After the Ecumenical Patriarchate granted the Ukrainian Orthodox Church, the UOC (MP), independence from Moscow, the Kremlin immediately vowed to “protect Orthodox believers in Ukraine.” President Vladimir Putin quickly called a Security Council meeting on October 12th with an agenda dedicated solely to issues of Ukrainian Orthodoxy. After all, Ukraine is an integral part of Moscow’s – both ecclesial and political – neo-imperial ideology of “Russkij Mir\Russian World.”

What are the ramifications of these developments?  Contrary to some recent headlines, there is neither “split” nor “schism” between Moscow and Constantinople along the lines of the one between Christian East and West in 1054. First, the ROC did not anathematize the EP; there is no charge of “heresy.” Second, the EP did not reciprocate the ROC’s decision to sever Eucharistic Communion. The ROC clergy and faithful are still welcome in the EP parishes.

The history of the Eastern Orthodox Church is full of similar acts that were healed in time. The ROC itself was out of communion with Constantinople for a century following the events of the Council of Florence.

In Ukraine, existing Orthodox Churches will have to dismantle their administrative structures to establish a new one. It is expected that most Ukrainian Orthodox churches will join a new pan-Ukrainian Orthodox Council. Those who do not join the new unified body and choose to stay faithful to the ROC will be able retain their church property, contrary to Russian propaganda designed to scare people into thinking otherwise. When the structures of the unified Ukrainian Orthodox Church are established, which could and probably will occur by the end of 2018, Patriarch Bartholomew will grant this body the Tomos, a founding document for any autocephalous church.

When the dust settles, this move will re-arrange the global balance within the conglomerate of 15 autocephalous Orthodox Churches. Instead of the current bipolarity (Moscow-Constantinople), a new order will emerge. The ROC will probably still be the largest member, closely followed by the unified Ukrainian Orthodox Church. The Romanian Orthodox Church would then be the third largest, and this status might have powerful ramifications for the ROC’s current modus operandi in the West, the Romanians themselves, and the EP.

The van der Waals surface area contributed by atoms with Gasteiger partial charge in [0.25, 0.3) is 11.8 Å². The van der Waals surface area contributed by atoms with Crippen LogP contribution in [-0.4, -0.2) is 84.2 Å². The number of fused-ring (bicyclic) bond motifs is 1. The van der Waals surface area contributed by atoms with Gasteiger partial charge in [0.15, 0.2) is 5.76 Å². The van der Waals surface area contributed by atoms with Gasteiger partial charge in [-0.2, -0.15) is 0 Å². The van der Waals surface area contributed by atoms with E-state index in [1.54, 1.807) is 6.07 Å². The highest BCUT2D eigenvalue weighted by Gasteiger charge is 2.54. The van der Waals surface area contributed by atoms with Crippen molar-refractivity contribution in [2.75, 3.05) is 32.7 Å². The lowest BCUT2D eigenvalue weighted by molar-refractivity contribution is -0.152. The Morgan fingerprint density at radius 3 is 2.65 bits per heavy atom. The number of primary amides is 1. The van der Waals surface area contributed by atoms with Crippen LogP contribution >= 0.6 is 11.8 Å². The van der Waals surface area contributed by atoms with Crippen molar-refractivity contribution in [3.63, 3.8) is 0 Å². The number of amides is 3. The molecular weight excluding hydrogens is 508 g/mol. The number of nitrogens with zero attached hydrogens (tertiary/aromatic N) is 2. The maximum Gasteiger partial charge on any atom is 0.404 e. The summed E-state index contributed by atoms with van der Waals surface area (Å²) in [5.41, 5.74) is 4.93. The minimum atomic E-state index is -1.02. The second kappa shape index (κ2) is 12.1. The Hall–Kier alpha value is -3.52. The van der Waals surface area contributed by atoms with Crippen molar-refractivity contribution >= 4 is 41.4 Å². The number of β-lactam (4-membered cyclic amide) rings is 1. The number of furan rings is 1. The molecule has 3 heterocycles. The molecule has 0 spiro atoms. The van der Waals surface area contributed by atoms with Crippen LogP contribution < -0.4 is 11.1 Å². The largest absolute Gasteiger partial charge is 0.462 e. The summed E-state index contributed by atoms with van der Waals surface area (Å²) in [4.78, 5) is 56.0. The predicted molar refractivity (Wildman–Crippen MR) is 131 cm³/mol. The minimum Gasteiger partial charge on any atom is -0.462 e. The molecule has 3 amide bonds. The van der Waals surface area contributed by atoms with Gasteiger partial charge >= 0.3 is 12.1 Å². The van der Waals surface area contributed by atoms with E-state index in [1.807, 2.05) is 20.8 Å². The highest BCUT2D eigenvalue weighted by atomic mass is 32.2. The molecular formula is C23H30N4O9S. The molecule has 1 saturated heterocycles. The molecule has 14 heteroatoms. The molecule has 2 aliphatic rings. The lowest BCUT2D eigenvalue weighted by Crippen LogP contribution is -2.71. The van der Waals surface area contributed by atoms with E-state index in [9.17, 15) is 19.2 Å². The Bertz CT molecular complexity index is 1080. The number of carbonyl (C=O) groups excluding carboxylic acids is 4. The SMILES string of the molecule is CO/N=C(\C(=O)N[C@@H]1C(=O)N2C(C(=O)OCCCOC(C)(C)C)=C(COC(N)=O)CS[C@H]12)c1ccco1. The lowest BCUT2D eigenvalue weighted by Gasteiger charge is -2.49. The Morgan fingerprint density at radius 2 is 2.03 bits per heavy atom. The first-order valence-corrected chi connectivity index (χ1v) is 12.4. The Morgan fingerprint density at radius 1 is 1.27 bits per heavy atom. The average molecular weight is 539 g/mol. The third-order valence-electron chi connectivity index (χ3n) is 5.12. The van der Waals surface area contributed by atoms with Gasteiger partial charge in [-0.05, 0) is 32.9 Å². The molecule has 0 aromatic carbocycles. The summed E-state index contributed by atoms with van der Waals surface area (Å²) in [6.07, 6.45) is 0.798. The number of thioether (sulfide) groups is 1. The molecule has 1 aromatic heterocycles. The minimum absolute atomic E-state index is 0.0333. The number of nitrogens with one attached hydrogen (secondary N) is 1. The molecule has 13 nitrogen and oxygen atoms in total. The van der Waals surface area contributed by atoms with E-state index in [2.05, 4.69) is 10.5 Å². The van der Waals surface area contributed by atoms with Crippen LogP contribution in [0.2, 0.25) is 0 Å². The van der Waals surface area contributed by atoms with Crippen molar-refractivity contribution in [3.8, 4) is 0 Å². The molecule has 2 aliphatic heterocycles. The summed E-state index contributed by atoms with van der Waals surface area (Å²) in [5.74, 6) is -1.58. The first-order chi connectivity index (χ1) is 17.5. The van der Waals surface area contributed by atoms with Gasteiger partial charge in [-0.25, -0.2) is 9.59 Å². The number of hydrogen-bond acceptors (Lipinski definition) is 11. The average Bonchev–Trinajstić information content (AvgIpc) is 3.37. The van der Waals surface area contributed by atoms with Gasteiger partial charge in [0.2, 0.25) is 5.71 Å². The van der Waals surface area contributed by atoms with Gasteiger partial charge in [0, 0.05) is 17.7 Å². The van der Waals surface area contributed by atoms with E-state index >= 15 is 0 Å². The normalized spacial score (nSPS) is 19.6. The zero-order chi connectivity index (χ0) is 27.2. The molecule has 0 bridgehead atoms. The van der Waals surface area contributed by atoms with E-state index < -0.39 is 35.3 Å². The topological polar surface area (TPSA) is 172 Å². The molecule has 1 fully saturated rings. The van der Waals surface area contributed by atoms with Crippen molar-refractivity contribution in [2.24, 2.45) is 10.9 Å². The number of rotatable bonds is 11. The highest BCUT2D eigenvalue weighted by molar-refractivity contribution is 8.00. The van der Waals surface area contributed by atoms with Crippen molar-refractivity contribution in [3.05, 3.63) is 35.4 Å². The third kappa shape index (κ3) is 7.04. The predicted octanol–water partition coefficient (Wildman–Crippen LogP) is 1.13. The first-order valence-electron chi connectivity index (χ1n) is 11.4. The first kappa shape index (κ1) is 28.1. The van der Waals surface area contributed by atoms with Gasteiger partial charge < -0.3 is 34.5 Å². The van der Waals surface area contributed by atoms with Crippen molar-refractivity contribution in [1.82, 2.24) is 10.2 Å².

There is some indication that in time the Belarusian Orthodox Church (BOC), which currently holds the status of Exarchate under the ROC, would also seek autocephaly. If that occurs, the unified Ukrainian Orthodox Church will become the largest Orthodox body.

With the realization of its long dream to become one, united, canonically recognized Ukrainian Orthodox Church, there come dangers. There is still open armed conflict between Ukraine and Russia. Bullets fly every day and soldiers from both sides are buried in Ukrainian and Russian soil. In the context of elevated national loyalty, the Ukrainian Orthodox Church could become the de facto State Church. This could closely mirror the role the ROC plays in Russia, where Patriarch Kirill is a close ally of President Putin.

Besides the political implications of this, there is strong evidence that ethnophyletism would reemerge in Ukrainian Orthodoxy, which was proclaimed to be a heresy by the Orthodox Church in 1872.

Regardless of what happens, something is beyond dispute: Russia could conquer Ukraine by neither bullets nor “hybrid war.” Its use of the Russian Church to keep Ukrainian Orthodoxy in check has failed. Russia, now without Ukraine, is no longer an empire.

Sergey F Dezhnyuk is a Ukrainian-American theologian and vice-president of Independent American Center of Political Monitoring. He teaches philosophy and religion at Tulsa Community College.